THE TREND OF THOUGHT IN THE TWENTIETH CENTURY
Anti-Conceptualism—Bergson
Pragmatism—Wm. James
Neo-Realism. Revival of Idealism in Italy. The Philosophy of the Gifford Lectures

 

CONCLUSION

 

BOOKS OF REFERENCE

 

INTRODUCTION

CONCEPTION. HISTORY. DIVISION

Philosophy, according to its definition, is the love of wisdom, and may be said to be in general the mind's search for truth or unity. Tradition assigns the first employment of the word to Pythagoras. With him it meant the pursuit of knowledge, but in so far as the nature of the knowledge which the philosopher seeks is not specified, the name is vague. Socrates represented by the word the modesty of the truth-seeker in contrast to the arrogant pretensions of the Sophists. Plato distinguished philosophers as those who are able to grasp the eternal and immutable. The Greek thinkers in general asked what is the permanent reality which underlies the diversity and change of the visible world around us. If we turn again to modern times we find philosophy variously defined.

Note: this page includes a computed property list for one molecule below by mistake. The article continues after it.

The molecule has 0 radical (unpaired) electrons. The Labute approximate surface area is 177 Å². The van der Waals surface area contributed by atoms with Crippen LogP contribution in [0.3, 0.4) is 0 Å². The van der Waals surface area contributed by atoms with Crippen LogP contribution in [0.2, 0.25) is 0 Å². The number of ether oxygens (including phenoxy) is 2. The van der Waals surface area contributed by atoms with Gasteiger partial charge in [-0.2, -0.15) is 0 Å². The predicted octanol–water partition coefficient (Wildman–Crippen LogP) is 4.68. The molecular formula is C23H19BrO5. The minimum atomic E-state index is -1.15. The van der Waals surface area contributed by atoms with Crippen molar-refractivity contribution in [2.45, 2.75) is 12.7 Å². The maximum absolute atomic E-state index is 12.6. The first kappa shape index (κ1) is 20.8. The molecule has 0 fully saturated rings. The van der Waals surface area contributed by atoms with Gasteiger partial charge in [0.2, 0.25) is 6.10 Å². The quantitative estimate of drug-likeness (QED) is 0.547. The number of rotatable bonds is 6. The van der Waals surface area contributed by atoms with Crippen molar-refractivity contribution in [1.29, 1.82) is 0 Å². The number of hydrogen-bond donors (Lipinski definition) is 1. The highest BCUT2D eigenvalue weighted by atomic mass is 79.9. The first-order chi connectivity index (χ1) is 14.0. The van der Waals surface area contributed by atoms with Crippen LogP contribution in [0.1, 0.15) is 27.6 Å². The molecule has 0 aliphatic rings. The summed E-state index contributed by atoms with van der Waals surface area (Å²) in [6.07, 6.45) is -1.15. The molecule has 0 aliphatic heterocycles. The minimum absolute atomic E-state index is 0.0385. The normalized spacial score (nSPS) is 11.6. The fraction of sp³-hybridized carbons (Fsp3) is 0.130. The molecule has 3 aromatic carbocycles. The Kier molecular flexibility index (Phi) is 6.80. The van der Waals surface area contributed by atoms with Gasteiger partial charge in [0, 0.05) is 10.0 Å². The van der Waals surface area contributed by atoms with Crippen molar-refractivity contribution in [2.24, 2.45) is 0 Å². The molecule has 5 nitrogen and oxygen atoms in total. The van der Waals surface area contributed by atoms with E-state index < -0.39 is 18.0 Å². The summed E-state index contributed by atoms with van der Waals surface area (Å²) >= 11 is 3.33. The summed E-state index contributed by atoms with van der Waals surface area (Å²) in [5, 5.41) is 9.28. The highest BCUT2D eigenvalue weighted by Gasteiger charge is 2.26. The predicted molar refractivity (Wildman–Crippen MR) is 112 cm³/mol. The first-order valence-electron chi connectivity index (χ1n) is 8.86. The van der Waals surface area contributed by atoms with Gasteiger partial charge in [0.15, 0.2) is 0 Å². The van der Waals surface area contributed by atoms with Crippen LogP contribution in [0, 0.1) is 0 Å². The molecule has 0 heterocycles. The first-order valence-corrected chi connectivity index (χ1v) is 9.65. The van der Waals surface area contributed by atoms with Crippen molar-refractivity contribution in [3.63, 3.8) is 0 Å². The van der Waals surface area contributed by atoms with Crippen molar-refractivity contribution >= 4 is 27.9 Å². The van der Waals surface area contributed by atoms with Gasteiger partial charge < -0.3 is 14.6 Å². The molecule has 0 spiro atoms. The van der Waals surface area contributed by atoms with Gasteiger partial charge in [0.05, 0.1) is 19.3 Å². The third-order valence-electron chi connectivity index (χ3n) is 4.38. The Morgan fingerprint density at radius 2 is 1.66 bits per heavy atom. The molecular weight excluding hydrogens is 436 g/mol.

Hegel calls it "the thinking consideration of things." Philosophy, he says, defines all else, but cannot itself be defined. The philosopher aims at unity in his conception of the universe, and seeks to discover the reality which underlies the assumptions of the common mind, and to bring into one consistent whole the multiplicity of the phenomena perceived by the senses.

Ferrier has defined philosophy as "the pursuit of absolute truth, that is, of truth as it exists for all intelligences."

"By philosophy," says Windelband, "present usage understands the scientific treatment of the general questions relating to the universe and human life."

Philosophy deals with the same material as the separate sciences. But while they take what is given for granted, it searches to the ultimate grounds of being and from the infinite mass of contingencies deduces one universal principle. In other words, while the particular sciences deal with their own special provinces of nature or life, philosophy, as the mother of the sciences, takes all knowledge as her province and investigates the postulates which the particular sciences assume.